If you’ve graduated college and are now looking for ways to lower your monthly debt costs, taking aim at your student loans is a viable option. There are two main methods of reducing your student loan payments that differ in ways many people may not realize. There’s consolidation and then there’s refinancing.
Consolidating Student Loans
Basically when consolidating, you’re combining all of your loans into one single loan where you make one monthly payment. The federal government holds a large majority of student loans and often assigns multiple loans to independent third party servicers to manage loans and collect payment from former students. These companies are able to negotiate interest rates and repayment options for students that may include the consolidation of multiple loans.
It’s important to note, however, that you cannot consolidate Federal loans (Stafford, Perkins or Direct Stafford loans) with private loans. Additionally, they determine the new interest rate by figuring out the weighted average of all the loans being consolidated and rounding up to the nearest 1/8 not exceeding 8.25%.
The benefit of having several loans consolidated into one payment is twofold. First, the convenience of making one payment rather than several different payments each month is helpful for busy individuals who are trying to start a new lifestyle outside of school life. The consolidated lump sum payment is often significantly lower than the total of the individual payments that resulted from multiple different loans. However, since the life of the new loan under a consolidated plan is extended you’ll end up paying more interest.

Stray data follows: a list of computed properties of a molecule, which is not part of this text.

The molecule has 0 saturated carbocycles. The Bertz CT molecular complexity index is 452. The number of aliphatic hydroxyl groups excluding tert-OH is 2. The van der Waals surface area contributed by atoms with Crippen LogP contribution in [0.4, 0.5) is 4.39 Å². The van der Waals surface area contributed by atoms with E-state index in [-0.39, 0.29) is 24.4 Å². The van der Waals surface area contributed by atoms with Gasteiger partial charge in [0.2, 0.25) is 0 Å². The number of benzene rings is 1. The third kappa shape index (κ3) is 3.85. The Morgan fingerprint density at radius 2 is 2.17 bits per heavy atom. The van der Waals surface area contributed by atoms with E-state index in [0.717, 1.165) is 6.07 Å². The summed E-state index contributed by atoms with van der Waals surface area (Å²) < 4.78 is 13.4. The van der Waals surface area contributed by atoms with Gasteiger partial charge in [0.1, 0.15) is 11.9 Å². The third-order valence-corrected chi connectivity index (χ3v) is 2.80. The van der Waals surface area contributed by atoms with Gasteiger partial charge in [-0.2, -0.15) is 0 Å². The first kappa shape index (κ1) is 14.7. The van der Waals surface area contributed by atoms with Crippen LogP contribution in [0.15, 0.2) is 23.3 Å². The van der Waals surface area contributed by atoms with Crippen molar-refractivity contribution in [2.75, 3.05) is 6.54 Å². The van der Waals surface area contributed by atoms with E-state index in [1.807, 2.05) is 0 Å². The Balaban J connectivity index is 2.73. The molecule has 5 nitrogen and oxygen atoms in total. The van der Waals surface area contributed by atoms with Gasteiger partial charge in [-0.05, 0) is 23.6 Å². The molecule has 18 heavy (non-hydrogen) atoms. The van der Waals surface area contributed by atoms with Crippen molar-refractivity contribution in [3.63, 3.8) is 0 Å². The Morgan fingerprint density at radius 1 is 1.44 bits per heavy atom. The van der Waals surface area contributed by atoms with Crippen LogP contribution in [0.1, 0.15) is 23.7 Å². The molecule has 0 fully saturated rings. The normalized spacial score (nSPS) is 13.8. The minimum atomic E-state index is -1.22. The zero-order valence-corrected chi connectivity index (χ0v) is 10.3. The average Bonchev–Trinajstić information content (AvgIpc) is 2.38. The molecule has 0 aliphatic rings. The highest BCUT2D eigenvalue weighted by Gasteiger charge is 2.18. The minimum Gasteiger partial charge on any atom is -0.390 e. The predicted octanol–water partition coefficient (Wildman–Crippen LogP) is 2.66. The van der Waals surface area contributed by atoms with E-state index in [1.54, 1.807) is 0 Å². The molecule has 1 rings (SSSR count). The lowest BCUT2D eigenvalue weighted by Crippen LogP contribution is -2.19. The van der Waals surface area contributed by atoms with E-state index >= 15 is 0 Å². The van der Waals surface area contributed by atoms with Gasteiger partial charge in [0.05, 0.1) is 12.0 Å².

Refinancing Student Loans
Although the consolidated payment may be lower, the overall terms of the loans are not likely to change. If you want to refinance your student loan to reduce interest rates or reduce the repayment terms there are a few requirements:
- Banks will often have a minimal credit score requirement
- Will look at your debt-to-income ratio
- and will be interested in what your monthly income is
Borrowers must meet the minimum criteria in order to qualify for refinancing because student loans are treated like any other consumer debts. This is why when considering refinancing your student loan, it’s important to check your credit score for improvements. That’s the best way to get a lower interest rate when you refinance a loan. An added bonus with refinancing vs consolidating is that the life of your loan isn’t lengthened, so you’ll receive lower monthly payments (due to a lower interest rate) and a similar loan term to the one you had originally.
Establishing and maintaining a good credit profile is crucial when trying to refinance your student loan or qualifying for any new financial accounts. There are benefits to refinancing versus consolidating student loans but there is no one approach that will meet the needs of every borrower.